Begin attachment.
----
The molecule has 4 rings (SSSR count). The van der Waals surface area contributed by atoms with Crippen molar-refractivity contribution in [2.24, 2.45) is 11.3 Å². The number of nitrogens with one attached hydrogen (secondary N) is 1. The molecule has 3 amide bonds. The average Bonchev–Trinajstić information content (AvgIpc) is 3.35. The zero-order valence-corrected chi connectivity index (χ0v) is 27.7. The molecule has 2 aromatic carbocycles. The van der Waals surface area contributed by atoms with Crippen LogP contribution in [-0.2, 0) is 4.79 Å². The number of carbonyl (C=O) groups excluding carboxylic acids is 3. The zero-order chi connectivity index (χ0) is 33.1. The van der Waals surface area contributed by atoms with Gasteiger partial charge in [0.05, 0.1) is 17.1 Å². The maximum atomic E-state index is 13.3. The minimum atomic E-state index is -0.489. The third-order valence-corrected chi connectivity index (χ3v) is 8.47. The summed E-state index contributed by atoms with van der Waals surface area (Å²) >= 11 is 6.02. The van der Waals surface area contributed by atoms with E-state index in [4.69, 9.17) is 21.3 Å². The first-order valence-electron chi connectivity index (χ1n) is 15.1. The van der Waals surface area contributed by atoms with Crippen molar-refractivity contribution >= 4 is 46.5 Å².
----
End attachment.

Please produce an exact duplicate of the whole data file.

The molecule has 4 rings (SSSR count). The van der Waals surface area contributed by atoms with Crippen molar-refractivity contribution in [2.24, 2.45) is 11.3 Å². The number of nitrogens with one attached hydrogen (secondary N) is 1. The molecule has 3 amide bonds. The average Bonchev–Trinajstić information content (AvgIpc) is 3.35. The zero-order valence-corrected chi connectivity index (χ0v) is 27.7. The molecule has 2 aromatic carbocycles. The van der Waals surface area contributed by atoms with Crippen LogP contribution in [-0.2, 0) is 4.79 Å². The number of carbonyl (C=O) groups excluding carboxylic acids is 3. The zero-order chi connectivity index (χ0) is 33.1. The van der Waals surface area contributed by atoms with Gasteiger partial charge in [0.05, 0.1) is 17.1 Å². The maximum atomic E-state index is 13.3. The minimum atomic E-state index is -0.489. The third-order valence-corrected chi connectivity index (χ3v) is 8.47. The summed E-state index contributed by atoms with van der Waals surface area (Å²) >= 11 is 6.02. The van der Waals surface area contributed by atoms with E-state index in [4.69, 9.17) is 21.3 Å². The first-order valence-electron chi connectivity index (χ1n) is 15.1. The van der Waals surface area contributed by atoms with Crippen molar-refractivity contribution >= 4 is 46.5 Å².